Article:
Chalk Talks were (and might still be) a form of entertainment in which an artist conversed with a live audience through the impromptu use of images, some rendered in chalk on a blackboard, others with crayon or pen on sheets of paper. Before movies and TV, Chalk Talks were all the rage—a splendid way to laugh away the hours during a vaudeville show or church social. Sometimes bawdy but all times witty, the Chalk Talk was interactive theater at its most innocent. In between predetermined compositions conceived by the artist, the audience would routinely call out words, like “duck,” “pipe,” or “girl,” which the artist would draw in a comical manner, often in concert with something else. What to do with a simple circle? Make it into a huge backside, of course. Here’s what every Chalk Talker needed know:
As Harlan Tarbell further noted in his book How to Chalk Talk (from which the above was excerpted), “The field of chalk talk is unlimited.” Not just mere entertainment, it can be made into a “far-reaching service in business and professional life—for salesmanship, education and religious work.” Chalk Talking came about during the golden years of illustration, and Tarbell wrote, the reason for the reliance on pictures was simple: “Vision is one of the primary mental processes.” He adds that anyone can do it because it is “not necessarily a gift.” Chalk Talking is an accomplishment “and a fair ability . . . may be acquired by a person who is not naturally gifted as an artist, just as surely as a fair ability at piano playing may be acquired by a person who is not naturally musical.”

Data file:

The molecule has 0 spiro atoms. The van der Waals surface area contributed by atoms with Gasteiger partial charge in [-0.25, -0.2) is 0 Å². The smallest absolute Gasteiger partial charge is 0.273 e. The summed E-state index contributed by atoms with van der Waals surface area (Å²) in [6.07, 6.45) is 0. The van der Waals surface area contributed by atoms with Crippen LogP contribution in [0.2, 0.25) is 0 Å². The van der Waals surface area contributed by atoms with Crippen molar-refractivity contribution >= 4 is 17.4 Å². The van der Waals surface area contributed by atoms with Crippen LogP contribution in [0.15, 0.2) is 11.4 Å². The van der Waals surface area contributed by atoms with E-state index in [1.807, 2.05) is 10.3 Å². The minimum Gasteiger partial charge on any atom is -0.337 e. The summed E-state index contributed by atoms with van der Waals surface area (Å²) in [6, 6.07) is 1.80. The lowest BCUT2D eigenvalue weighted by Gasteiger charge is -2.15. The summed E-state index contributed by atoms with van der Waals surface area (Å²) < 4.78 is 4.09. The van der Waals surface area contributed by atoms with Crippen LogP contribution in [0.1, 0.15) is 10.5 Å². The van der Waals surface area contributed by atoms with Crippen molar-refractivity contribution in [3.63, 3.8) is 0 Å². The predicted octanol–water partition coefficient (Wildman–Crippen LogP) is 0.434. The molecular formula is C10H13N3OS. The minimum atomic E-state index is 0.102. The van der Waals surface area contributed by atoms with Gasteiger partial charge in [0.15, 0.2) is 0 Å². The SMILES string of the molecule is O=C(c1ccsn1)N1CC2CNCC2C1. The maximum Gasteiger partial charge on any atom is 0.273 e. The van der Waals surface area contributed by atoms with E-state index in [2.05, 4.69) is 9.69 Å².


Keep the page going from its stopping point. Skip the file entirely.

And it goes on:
So, for those of you who are not naturally visual (or naturally musical), here are some pages showing just how easy it is to draw for the Chalk Talk stage.